I don’t think. I just jump. And on the ground, my socked feet race desperately across the lawn—into the dark, past houses, past trees, past borders I’ve never crossed.
I run until I can’t run anymore. Until I can’t breathe or think or feel. I run until I’m lost.
And then, I fall apart.
I WAKE WITH a gnat trying to crawl up my nose, a rock burrowing into my spleen, and Leti . . . flicking an ant off of the log he’s sitting on, looking entirely out of place in the middle of wherever-the-hell I fell asleep last night.
“This is really not in my job description as third-best friend,” he informs me, his golden eyes utterly serious when they swing to mine. “In case you couldn’t tell”—he gestures at his vintage Thundercats T-shirt, his faded jeans, his hot pink Chuck Taylors—“I’m not exactly cut out for this ‘being one with nature’ stuff.”
I groan and rub my crooked back as I sit up. My face is stiff with sun-dried tears, and my mess of black-and-purple hair is a literal nest, complete with dried leaves and what I don’t doubt is an army’s worth of creepy crawlies. I turn my head upside down and do my best to finger-comb the heebie-jeebies from my scalp. “What are you doing here?” I ask with my nose still pointed at the ground. My voice is hoarse from crying all night, and I hear Leti sigh.
“Coming to your rescue?” he suggests. “I’m pulling a Robin Hood or something.”
My eyebrow is raised even before I turn my head upright. “Robin Hood?”
“Well, I’d love to be your Prince Charming”—an amused smirk sneaks onto his face—“but I believe that ship sailed over the rainbow, Sleeping Hot Mess.”
“Sleeping Hot Mess?”
Leti chuckles as I wipe a smudge of dirt from my cheek. “You’re certainly no Sleeping Beauty.”
I glare at him, and he shrugs.
“Just telling it like it is, Kitterbug. And apparently, I’m the only one who does.”
“What are you talking about?” I grumble. I’m sore, I’m exhausted, and my head is throbbing with each shift in the breeze. I have no idea why Leti is here—or how Leti is here—but trying to figure that out would require thinking, and thinking is the last thing I want to do right now. Last night feels like it was five minutes ago, and even though I try to forget the details, they ambush me one by one.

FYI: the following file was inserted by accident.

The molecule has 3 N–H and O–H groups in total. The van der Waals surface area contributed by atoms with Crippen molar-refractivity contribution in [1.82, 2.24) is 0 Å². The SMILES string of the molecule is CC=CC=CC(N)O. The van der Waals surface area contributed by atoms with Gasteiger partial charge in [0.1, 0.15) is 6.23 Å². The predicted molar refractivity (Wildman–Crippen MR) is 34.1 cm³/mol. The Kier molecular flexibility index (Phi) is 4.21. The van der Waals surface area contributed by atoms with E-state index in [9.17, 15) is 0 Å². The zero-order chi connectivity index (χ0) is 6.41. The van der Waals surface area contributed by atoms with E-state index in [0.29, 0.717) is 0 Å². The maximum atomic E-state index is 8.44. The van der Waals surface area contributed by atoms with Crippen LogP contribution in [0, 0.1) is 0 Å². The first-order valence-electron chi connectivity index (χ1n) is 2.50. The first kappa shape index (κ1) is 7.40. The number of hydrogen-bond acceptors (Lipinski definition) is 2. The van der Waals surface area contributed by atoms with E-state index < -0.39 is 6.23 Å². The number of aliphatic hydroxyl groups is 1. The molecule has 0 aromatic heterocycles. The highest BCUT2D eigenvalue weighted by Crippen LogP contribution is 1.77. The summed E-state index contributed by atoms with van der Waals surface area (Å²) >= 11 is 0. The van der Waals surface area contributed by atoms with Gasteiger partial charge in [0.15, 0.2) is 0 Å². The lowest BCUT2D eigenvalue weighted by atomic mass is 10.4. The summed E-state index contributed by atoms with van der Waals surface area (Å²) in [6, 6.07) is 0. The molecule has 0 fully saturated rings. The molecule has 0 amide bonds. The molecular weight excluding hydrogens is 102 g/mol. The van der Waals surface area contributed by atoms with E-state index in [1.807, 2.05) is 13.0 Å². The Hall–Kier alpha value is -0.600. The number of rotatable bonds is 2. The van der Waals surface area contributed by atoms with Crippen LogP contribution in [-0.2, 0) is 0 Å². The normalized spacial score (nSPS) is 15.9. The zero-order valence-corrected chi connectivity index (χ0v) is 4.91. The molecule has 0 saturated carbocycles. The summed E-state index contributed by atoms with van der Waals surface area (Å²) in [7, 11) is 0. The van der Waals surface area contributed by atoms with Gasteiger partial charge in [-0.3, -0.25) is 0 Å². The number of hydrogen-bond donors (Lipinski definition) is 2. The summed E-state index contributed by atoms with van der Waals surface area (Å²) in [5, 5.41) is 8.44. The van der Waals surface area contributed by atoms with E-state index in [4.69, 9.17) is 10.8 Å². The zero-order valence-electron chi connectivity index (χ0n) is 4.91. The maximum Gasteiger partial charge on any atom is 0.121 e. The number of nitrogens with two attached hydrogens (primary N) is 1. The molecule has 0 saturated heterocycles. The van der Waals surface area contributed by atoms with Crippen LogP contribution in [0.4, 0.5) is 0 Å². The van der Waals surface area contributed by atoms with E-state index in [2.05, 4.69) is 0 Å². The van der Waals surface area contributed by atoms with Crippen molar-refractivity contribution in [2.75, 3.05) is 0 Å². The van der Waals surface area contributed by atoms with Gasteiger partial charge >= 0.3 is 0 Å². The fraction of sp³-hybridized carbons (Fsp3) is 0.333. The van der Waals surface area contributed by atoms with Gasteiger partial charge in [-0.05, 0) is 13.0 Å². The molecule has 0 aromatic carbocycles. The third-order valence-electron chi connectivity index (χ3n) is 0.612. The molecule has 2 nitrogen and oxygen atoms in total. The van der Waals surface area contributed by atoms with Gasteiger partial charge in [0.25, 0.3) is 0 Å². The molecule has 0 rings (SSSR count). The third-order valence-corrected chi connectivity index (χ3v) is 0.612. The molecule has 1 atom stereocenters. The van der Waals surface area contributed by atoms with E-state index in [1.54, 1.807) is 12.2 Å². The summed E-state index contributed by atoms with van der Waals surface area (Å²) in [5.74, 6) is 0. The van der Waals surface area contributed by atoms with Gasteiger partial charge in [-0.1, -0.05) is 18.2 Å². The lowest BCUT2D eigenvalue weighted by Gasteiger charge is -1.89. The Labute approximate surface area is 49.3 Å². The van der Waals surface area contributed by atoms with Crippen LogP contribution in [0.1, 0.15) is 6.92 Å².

The way I screamed at Shawn at the table. The way I pushed him out the door. The way everyone just stared at me.
The way my mom said, I saw how fast he ran.
The way Kale said, I told him to stay away from you.
Leti stretches his long legs out, crossing them at the ankles. “I’m talking about all the lies you and everyone else in the world has been telling. I’ve spent all night hearing about the absolute chaos that went down here last night.”
He flutters a hand in the air. “From everyone. Rowan, Dee, Adam, Joel. Mostly from your brother.”
“Did he tell you about the other secrets that came out last night?” I ask, and Leti’s grin answers me even before the contentment in his voice does.
“So you guys are good?”
He nods with that bright smile on his face, and I almost feel happy for them. But my voice sounds of resentment when I mutter, “Glad Kale got his happy ending.”
Especially after he ruined mine.
“Which brings me to why I’m here,” Leti says, his smile slipping away, and I finally bother asking—
“Why are you here? How’d you even find me?”
“Kale found you.” He dismisses me with another swat at a gnat in the air. “But he thought it would be better if he wasn’t here when you woke up.”
I snort, because all that proves is that my twin has half a brain in his head. “So you’re here to get me to go back home? Hate to break it to you, Leti, but I would’ve had to go back anyway. I don’t have my Jeep.”
“If surgeons dissected your head,” he counters as he picks at the log he’s sitting on with a well-manicured fingernail, “do you think they’d discover your skull is missing-link thick? Or full-on cavewoman thick?”
When I glare at him, he smiles.
“I’m here to talk sense into you.”
“And what kind of sense is that?” I’m practically growling as I struggle to get comfortable against the trunk of a thick-barked tree. That rock I slept on seriously might have poked a hole in something vital, because all of my muscles feel battered and bruised—maybe from the rock, or maybe from the way my body racked with heartbreaking sobs as I cried myself to sleep on top of it.
Leti runs his hand through the sunlit hair on top of his head. “Where should we even start? Kale or Shawn?” When my expression hardens on his last word, he nods to himself and says, “Kale it is. You’re mad at him for telling Shawn to stay away from you in high school, right?”
I stare back at him, refusing to answer such an idiotic question.
“You realize you were fifteen, right? And Shawn was eighteen? An eighteen-year-old hot musician who’d slept with more girls than most guys twice his age? And you were a virgin? And he was moving away anyway? And you had an unhealthy obsession with him?”
I cut in when he gets to the only part I can argue with. “I was not obsessed.”
“Love, obsession . . . ” Leti flicks his fingers in the air. “When you’re fifteen, it’s all the same thing. What do you think would have happened if Kale hadn’t told Shawn not to call you? Do you really think he would have called?”